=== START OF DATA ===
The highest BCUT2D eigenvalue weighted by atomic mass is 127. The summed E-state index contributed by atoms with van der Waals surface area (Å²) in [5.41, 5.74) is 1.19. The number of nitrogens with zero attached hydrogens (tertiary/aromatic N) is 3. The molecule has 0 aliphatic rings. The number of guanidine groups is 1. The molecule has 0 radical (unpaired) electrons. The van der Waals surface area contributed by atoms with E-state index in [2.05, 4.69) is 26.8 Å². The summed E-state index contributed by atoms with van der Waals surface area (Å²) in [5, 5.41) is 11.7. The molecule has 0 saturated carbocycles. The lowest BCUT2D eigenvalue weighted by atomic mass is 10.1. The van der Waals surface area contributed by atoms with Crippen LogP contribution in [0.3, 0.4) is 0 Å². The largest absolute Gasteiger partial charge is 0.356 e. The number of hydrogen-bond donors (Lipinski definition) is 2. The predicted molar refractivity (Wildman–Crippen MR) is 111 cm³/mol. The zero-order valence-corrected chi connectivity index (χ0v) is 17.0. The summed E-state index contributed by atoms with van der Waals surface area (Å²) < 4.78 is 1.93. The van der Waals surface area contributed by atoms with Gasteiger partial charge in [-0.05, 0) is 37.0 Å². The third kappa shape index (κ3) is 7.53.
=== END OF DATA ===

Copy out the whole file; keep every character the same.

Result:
The highest BCUT2D eigenvalue weighted by atomic mass is 127. The summed E-state index contributed by atoms with van der Waals surface area (Å²) in [5.41, 5.74) is 1.19. The number of nitrogens with zero attached hydrogens (tertiary/aromatic N) is 3. The molecule has 0 aliphatic rings. The number of guanidine groups is 1. The molecule has 0 radical (unpaired) electrons. The van der Waals surface area contributed by atoms with E-state index in [2.05, 4.69) is 26.8 Å². The summed E-state index contributed by atoms with van der Waals surface area (Å²) in [5, 5.41) is 11.7. The molecule has 0 saturated carbocycles. The lowest BCUT2D eigenvalue weighted by atomic mass is 10.1. The van der Waals surface area contributed by atoms with Crippen LogP contribution in [0.3, 0.4) is 0 Å². The largest absolute Gasteiger partial charge is 0.356 e. The number of hydrogen-bond donors (Lipinski definition) is 2. The predicted molar refractivity (Wildman–Crippen MR) is 111 cm³/mol. The zero-order valence-corrected chi connectivity index (χ0v) is 17.0. The summed E-state index contributed by atoms with van der Waals surface area (Å²) < 4.78 is 1.93. The van der Waals surface area contributed by atoms with Gasteiger partial charge in [-0.05, 0) is 37.0 Å². The third kappa shape index (κ3) is 7.53.